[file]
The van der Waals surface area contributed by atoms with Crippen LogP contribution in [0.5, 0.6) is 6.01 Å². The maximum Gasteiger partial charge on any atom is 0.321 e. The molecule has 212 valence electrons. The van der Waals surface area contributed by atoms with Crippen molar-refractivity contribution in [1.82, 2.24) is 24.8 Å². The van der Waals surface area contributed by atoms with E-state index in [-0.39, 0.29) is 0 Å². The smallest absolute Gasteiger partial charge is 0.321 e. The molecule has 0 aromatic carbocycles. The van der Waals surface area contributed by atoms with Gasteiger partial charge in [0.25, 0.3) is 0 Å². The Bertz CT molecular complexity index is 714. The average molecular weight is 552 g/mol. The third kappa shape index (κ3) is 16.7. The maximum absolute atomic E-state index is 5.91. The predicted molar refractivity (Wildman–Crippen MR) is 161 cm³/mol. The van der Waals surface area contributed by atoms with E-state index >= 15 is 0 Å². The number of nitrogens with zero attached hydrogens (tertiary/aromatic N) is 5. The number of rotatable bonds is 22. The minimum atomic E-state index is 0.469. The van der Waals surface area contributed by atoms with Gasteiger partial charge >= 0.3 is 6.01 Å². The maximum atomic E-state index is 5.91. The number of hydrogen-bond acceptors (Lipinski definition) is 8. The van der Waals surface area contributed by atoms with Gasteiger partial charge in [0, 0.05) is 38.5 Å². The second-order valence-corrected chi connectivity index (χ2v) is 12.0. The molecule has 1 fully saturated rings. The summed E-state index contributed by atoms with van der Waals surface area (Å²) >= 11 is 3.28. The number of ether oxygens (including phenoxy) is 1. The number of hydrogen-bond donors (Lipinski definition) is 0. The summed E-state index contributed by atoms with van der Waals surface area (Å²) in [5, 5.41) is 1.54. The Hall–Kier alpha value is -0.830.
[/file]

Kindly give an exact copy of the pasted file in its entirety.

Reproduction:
The van der Waals surface area contributed by atoms with Crippen LogP contribution in [0.5, 0.6) is 6.01 Å². The maximum Gasteiger partial charge on any atom is 0.321 e. The molecule has 212 valence electrons. The van der Waals surface area contributed by atoms with Crippen molar-refractivity contribution in [1.82, 2.24) is 24.8 Å². The van der Waals surface area contributed by atoms with E-state index in [-0.39, 0.29) is 0 Å². The smallest absolute Gasteiger partial charge is 0.321 e. The molecule has 0 aromatic carbocycles. The van der Waals surface area contributed by atoms with Gasteiger partial charge in [0.25, 0.3) is 0 Å². The Bertz CT molecular complexity index is 714. The average molecular weight is 552 g/mol. The third kappa shape index (κ3) is 16.7. The maximum absolute atomic E-state index is 5.91. The predicted molar refractivity (Wildman–Crippen MR) is 161 cm³/mol. The van der Waals surface area contributed by atoms with E-state index >= 15 is 0 Å². The number of nitrogens with zero attached hydrogens (tertiary/aromatic N) is 5. The number of rotatable bonds is 22. The minimum atomic E-state index is 0.469. The van der Waals surface area contributed by atoms with Gasteiger partial charge >= 0.3 is 6.01 Å². The maximum atomic E-state index is 5.91. The number of hydrogen-bond acceptors (Lipinski definition) is 8. The van der Waals surface area contributed by atoms with Gasteiger partial charge in [0, 0.05) is 38.5 Å². The second-order valence-corrected chi connectivity index (χ2v) is 12.0. The molecule has 1 fully saturated rings. The summed E-state index contributed by atoms with van der Waals surface area (Å²) >= 11 is 3.28. The number of ether oxygens (including phenoxy) is 1. The number of hydrogen-bond donors (Lipinski definition) is 0. The summed E-state index contributed by atoms with van der Waals surface area (Å²) in [5, 5.41) is 1.54. The Hall–Kier alpha value is -0.830.